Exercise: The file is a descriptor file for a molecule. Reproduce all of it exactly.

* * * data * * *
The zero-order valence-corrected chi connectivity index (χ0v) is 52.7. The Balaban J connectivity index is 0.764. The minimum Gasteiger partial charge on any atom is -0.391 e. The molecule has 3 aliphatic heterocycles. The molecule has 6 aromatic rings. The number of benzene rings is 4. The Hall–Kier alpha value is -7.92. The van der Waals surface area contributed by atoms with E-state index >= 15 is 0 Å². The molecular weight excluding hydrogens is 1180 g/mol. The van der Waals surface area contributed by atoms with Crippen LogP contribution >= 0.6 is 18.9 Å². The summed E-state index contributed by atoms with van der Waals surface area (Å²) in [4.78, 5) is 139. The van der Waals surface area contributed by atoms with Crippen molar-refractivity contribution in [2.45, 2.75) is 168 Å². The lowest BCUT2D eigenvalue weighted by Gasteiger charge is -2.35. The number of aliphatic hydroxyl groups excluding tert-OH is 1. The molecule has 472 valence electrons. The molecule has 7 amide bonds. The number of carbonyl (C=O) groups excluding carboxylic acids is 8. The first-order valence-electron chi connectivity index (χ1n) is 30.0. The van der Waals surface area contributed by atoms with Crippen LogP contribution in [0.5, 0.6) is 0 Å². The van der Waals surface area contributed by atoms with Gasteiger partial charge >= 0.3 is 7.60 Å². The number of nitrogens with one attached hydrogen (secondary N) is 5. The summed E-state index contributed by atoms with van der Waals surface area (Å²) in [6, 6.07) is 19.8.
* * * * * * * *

The zero-order valence-corrected chi connectivity index (χ0v) is 52.7. The Balaban J connectivity index is 0.764. The minimum Gasteiger partial charge on any atom is -0.391 e. The molecule has 3 aliphatic heterocycles. The molecule has 6 aromatic rings. The number of benzene rings is 4. The Hall–Kier alpha value is -7.92. The van der Waals surface area contributed by atoms with E-state index >= 15 is 0 Å². The molecular weight excluding hydrogens is 1180 g/mol. The van der Waals surface area contributed by atoms with Crippen LogP contribution >= 0.6 is 18.9 Å². The summed E-state index contributed by atoms with van der Waals surface area (Å²) in [4.78, 5) is 139. The van der Waals surface area contributed by atoms with Crippen molar-refractivity contribution in [2.45, 2.75) is 168 Å². The lowest BCUT2D eigenvalue weighted by Gasteiger charge is -2.35. The number of aliphatic hydroxyl groups excluding tert-OH is 1. The molecule has 472 valence electrons. The molecule has 7 amide bonds. The number of carbonyl (C=O) groups excluding carboxylic acids is 8. The first-order valence-electron chi connectivity index (χ1n) is 30.0. The van der Waals surface area contributed by atoms with Crippen LogP contribution in [0.5, 0.6) is 0 Å². The van der Waals surface area contributed by atoms with Gasteiger partial charge >= 0.3 is 7.60 Å². The number of nitrogens with one attached hydrogen (secondary N) is 5. The summed E-state index contributed by atoms with van der Waals surface area (Å²) in [6, 6.07) is 19.8.